Decisions to Make

After you have determined the goal of the meeting, you or your team will have to make certain decisions. In addition to the goals or objectives of the meeting, other things to include in the meeting agenda are:

  • The date, time, and venue for the meeting
  • Members needed in the meeting
  • Items for discussion
  • The duration each item must be allocated
  • Pre-work for the meeting. This may include, reading meeting minutes from previous meetings, or any other preparations geared towards making your meeting a success

Identifying Participants

After establishing that a meeting is necessary to accomplish your business goals, you need to create a list of all the participants. Not every employee can or should be part of your meeting, but having the right people in your meeting will enhance your chances of success. Determine your participants by asking yourself these questions:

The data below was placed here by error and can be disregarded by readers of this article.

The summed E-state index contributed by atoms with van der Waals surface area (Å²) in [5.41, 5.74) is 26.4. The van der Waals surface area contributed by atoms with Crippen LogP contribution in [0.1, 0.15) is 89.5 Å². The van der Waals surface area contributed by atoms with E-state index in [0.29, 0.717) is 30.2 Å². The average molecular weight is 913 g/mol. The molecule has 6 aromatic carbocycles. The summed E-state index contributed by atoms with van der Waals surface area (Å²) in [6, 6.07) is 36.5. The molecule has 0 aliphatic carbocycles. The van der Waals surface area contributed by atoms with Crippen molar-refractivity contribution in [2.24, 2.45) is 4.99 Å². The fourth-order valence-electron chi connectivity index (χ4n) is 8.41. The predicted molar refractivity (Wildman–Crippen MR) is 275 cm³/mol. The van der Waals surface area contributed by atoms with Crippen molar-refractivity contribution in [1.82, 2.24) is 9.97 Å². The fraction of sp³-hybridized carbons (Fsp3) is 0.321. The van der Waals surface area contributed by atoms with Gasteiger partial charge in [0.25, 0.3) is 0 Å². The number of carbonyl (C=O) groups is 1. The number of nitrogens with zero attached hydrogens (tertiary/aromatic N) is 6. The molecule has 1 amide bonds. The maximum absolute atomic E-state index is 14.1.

• Who needs to know the type of information you ate looking to share during the meeting?
  • Who has the needed experience in the matters you are looking to discuss?
  • Who has the skills needed to implement the desired solutions?
  • Who must provide resources or permission to accomplish the meeting’s desired outcome?
  • Who might oppose the implementation of the direction or desired solutions?

Regularly Scheduling Meetings

Not all meetings need a custom developed agenda. Most businesses hold regular meetings for their departments, shareholder, and workgroups. You also have projects and teams in which you are party to.

An ongoing project may not need a newly developed business meeting agenda for all the meetings you hold, but your team will be well served by adopting a standard approach to your meeting.

Three main segments must be included in every business meeting agenda:

  1. Informational Items: this includes any items that are informational for every meeting. For example, the executive manager updates the shareholders on the outcomes of the board meeting